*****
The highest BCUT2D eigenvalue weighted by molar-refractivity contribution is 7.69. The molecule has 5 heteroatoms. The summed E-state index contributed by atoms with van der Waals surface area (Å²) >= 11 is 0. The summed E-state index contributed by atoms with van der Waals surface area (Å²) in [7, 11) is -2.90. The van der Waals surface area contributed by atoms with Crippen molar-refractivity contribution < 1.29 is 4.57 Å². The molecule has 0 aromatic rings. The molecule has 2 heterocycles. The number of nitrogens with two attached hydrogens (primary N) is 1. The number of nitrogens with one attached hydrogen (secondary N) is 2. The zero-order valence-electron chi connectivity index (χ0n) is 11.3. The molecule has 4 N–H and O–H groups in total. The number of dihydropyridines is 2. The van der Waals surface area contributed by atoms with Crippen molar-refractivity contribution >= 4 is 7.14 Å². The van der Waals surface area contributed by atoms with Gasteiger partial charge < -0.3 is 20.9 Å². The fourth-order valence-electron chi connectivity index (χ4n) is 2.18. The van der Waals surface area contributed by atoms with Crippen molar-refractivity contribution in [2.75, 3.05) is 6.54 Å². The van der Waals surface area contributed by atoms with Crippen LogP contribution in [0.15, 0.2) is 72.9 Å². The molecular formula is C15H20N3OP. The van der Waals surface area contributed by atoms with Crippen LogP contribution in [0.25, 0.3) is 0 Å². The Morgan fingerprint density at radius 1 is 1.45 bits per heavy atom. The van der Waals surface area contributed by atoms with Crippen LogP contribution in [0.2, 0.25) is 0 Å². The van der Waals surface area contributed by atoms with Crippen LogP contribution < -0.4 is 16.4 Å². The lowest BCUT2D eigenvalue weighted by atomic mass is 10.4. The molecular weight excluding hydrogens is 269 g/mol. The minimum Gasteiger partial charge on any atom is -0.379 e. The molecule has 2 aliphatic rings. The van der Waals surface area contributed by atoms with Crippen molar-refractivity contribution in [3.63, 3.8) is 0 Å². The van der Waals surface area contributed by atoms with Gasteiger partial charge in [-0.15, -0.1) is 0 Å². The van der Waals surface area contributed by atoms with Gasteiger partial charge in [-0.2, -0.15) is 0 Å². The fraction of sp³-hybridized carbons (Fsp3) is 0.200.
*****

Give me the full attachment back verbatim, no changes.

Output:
The highest BCUT2D eigenvalue weighted by molar-refractivity contribution is 7.69. The molecule has 5 heteroatoms. The summed E-state index contributed by atoms with van der Waals surface area (Å²) >= 11 is 0. The summed E-state index contributed by atoms with van der Waals surface area (Å²) in [7, 11) is -2.90. The van der Waals surface area contributed by atoms with Crippen molar-refractivity contribution < 1.29 is 4.57 Å². The molecule has 0 aromatic rings. The molecule has 2 heterocycles. The number of nitrogens with two attached hydrogens (primary N) is 1. The number of nitrogens with one attached hydrogen (secondary N) is 2. The zero-order valence-electron chi connectivity index (χ0n) is 11.3. The molecule has 4 N–H and O–H groups in total. The number of dihydropyridines is 2. The van der Waals surface area contributed by atoms with Crippen molar-refractivity contribution >= 4 is 7.14 Å². The van der Waals surface area contributed by atoms with Gasteiger partial charge < -0.3 is 20.9 Å². The fourth-order valence-electron chi connectivity index (χ4n) is 2.18. The van der Waals surface area contributed by atoms with Crippen molar-refractivity contribution in [2.75, 3.05) is 6.54 Å². The van der Waals surface area contributed by atoms with Crippen LogP contribution in [0.15, 0.2) is 72.9 Å². The molecular formula is C15H20N3OP. The van der Waals surface area contributed by atoms with Crippen LogP contribution in [0.25, 0.3) is 0 Å². The Morgan fingerprint density at radius 1 is 1.45 bits per heavy atom. The van der Waals surface area contributed by atoms with Crippen LogP contribution in [0.2, 0.25) is 0 Å². The van der Waals surface area contributed by atoms with Crippen LogP contribution < -0.4 is 16.4 Å². The lowest BCUT2D eigenvalue weighted by atomic mass is 10.4. The molecular weight excluding hydrogens is 269 g/mol. The minimum Gasteiger partial charge on any atom is -0.379 e. The molecule has 2 aliphatic rings. The van der Waals surface area contributed by atoms with Crippen molar-refractivity contribution in [3.63, 3.8) is 0 Å². The van der Waals surface area contributed by atoms with Gasteiger partial charge in [-0.15, -0.1) is 0 Å². The van der Waals surface area contributed by atoms with Gasteiger partial charge in [-0.2, -0.15) is 0 Å². The fraction of sp³-hybridized carbons (Fsp3) is 0.200.